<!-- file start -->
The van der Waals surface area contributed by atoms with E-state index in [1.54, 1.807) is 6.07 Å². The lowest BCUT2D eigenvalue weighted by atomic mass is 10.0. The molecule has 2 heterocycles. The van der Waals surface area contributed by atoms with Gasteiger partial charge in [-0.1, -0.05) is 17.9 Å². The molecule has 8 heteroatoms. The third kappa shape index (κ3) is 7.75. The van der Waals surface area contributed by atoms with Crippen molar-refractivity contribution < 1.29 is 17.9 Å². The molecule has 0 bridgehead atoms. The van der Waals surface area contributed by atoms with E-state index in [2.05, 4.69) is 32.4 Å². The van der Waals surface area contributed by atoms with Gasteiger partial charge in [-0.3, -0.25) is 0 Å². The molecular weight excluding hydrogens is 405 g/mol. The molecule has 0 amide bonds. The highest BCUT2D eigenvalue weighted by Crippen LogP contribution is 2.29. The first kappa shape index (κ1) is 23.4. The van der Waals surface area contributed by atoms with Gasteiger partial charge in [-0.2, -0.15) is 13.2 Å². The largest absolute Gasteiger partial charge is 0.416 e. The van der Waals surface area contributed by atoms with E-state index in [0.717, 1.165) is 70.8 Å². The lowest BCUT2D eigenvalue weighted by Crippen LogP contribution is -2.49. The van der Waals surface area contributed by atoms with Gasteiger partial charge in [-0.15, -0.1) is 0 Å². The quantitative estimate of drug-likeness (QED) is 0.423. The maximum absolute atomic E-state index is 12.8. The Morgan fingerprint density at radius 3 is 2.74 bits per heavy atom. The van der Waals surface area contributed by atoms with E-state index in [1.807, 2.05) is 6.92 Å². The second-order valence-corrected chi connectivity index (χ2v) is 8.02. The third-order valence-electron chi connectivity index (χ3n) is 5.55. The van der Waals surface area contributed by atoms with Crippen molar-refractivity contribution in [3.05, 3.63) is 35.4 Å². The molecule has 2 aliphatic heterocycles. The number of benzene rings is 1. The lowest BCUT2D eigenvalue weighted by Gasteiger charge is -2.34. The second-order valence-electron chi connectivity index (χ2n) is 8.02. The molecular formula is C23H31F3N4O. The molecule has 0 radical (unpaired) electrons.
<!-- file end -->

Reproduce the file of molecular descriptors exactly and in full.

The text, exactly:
The van der Waals surface area contributed by atoms with E-state index in [1.54, 1.807) is 6.07 Å². The lowest BCUT2D eigenvalue weighted by atomic mass is 10.0. The molecule has 2 heterocycles. The van der Waals surface area contributed by atoms with Gasteiger partial charge in [-0.1, -0.05) is 17.9 Å². The molecule has 8 heteroatoms. The third kappa shape index (κ3) is 7.75. The van der Waals surface area contributed by atoms with Crippen molar-refractivity contribution < 1.29 is 17.9 Å². The molecule has 0 bridgehead atoms. The van der Waals surface area contributed by atoms with E-state index in [2.05, 4.69) is 32.4 Å². The van der Waals surface area contributed by atoms with Gasteiger partial charge in [-0.3, -0.25) is 0 Å². The molecular weight excluding hydrogens is 405 g/mol. The molecule has 0 amide bonds. The highest BCUT2D eigenvalue weighted by Crippen LogP contribution is 2.29. The first kappa shape index (κ1) is 23.4. The van der Waals surface area contributed by atoms with Gasteiger partial charge in [-0.2, -0.15) is 13.2 Å². The largest absolute Gasteiger partial charge is 0.416 e. The van der Waals surface area contributed by atoms with E-state index in [0.717, 1.165) is 70.8 Å². The lowest BCUT2D eigenvalue weighted by Crippen LogP contribution is -2.49. The van der Waals surface area contributed by atoms with Gasteiger partial charge in [-0.15, -0.1) is 0 Å². The quantitative estimate of drug-likeness (QED) is 0.423. The maximum absolute atomic E-state index is 12.8. The Morgan fingerprint density at radius 3 is 2.74 bits per heavy atom. The van der Waals surface area contributed by atoms with E-state index in [1.807, 2.05) is 6.92 Å². The second-order valence-corrected chi connectivity index (χ2v) is 8.02. The third-order valence-electron chi connectivity index (χ3n) is 5.55. The van der Waals surface area contributed by atoms with Crippen molar-refractivity contribution in [3.05, 3.63) is 35.4 Å². The molecule has 2 aliphatic heterocycles. The number of benzene rings is 1. The lowest BCUT2D eigenvalue weighted by Gasteiger charge is -2.34. The second-order valence-electron chi connectivity index (χ2n) is 8.02. The molecular formula is C23H31F3N4O. The molecule has 0 radical (unpaired) electrons.